Effectively Market to In-house Counsel Through Your Pro Bono Work
Soon to become a model in pro bono work, law firms are increasingly partnering with in-house attorneys. There are benefits all around. Lawyers tend to enjoy pro bono work, it allows for increased trust with an outside lawyer and there is increased probability of additional work in the future.
Intel’s new and innovative approach to pro bono work for its in-house lawyers, given a little twist, presents every firm with a way to accomplish its community service goals while concomitantly developing or maintaining relationships with in-house counsel.
Last fall, the computer chip maker successfully used a request for proposal to find law firms to partner with in-house attorneys at its Silicon Valley headquarters on pro bono projects. The response was so gratifying that Intel later announced it would expand the program to other locations. Attorneys from Nixon Peabody and Baker & McKenzie are reported to be working with Intel lawyers on projects for two San Francisco-based public interest groups, Legal Services for Entrepreneurs and Legal Services for Children. Baker & McKenzie had worked with Intel before, but not Nixon Peabody.
The opportunity for private firms here is not to wait for an in-house legal department or counsel whom they would like to get to know better to copy Intel’s idea. Instead, private firms should contact in-house counsel about selecting and then working together on a project of mutual interest. The in-house lawyers don’t have to be your clients.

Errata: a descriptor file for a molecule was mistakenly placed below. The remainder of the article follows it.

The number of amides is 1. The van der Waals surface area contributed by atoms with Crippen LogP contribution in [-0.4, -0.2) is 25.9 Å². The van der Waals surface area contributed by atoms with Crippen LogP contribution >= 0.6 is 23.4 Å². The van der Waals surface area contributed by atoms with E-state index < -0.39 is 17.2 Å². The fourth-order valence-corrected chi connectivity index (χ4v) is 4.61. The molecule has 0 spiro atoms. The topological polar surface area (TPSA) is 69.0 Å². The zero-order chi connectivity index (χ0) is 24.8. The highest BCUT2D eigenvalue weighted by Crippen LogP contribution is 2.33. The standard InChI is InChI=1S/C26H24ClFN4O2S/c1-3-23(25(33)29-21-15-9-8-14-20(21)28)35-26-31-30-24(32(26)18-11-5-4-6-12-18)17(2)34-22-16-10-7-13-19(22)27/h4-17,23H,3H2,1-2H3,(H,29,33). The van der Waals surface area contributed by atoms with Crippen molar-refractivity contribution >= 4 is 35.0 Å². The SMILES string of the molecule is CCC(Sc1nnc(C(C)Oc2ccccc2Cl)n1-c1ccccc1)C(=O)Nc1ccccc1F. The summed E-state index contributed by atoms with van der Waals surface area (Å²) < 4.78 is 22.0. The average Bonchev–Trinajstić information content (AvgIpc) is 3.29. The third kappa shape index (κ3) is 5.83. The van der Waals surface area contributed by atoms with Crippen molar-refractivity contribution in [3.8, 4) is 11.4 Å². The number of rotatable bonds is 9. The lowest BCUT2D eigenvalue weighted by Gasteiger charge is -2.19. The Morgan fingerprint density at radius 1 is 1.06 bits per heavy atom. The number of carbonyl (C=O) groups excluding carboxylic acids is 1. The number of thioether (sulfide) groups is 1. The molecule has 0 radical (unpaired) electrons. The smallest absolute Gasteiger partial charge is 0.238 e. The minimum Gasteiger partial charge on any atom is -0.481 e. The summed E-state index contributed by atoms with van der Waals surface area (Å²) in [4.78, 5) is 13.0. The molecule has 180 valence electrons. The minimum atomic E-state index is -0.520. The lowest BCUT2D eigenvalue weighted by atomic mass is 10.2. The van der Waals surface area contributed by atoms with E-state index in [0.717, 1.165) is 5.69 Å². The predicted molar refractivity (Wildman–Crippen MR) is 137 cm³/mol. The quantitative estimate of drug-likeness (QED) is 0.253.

The offer will fill a need. A survey of Intel’s domestic legal staff had revealed many of the company’s lawyers had once done and enjoyed pro bono projects when employed by outside law firms. Recent interviews of in-house lawyers we have conducted confirm Intel’s lawyers are not alone. Pro bono opportunities are not presented to or actively sought in most large corporate legal departments, or in smaller corporate counsel offices. The in-house lawyers we interviewed also said that working together on pro bono cases would build or further trust and confidence with an outside lawyer, and probably turn into more or initial paying work in the future.
“This really is a model,” Esther Lardent., president of the Pro Bono Institute, told the The National Law Journal.
Litigation isn’t the only type of work to consider. Non-profits supporting low-income communities need to help people with, among other things, real estate transactions, business formation, school and elder law.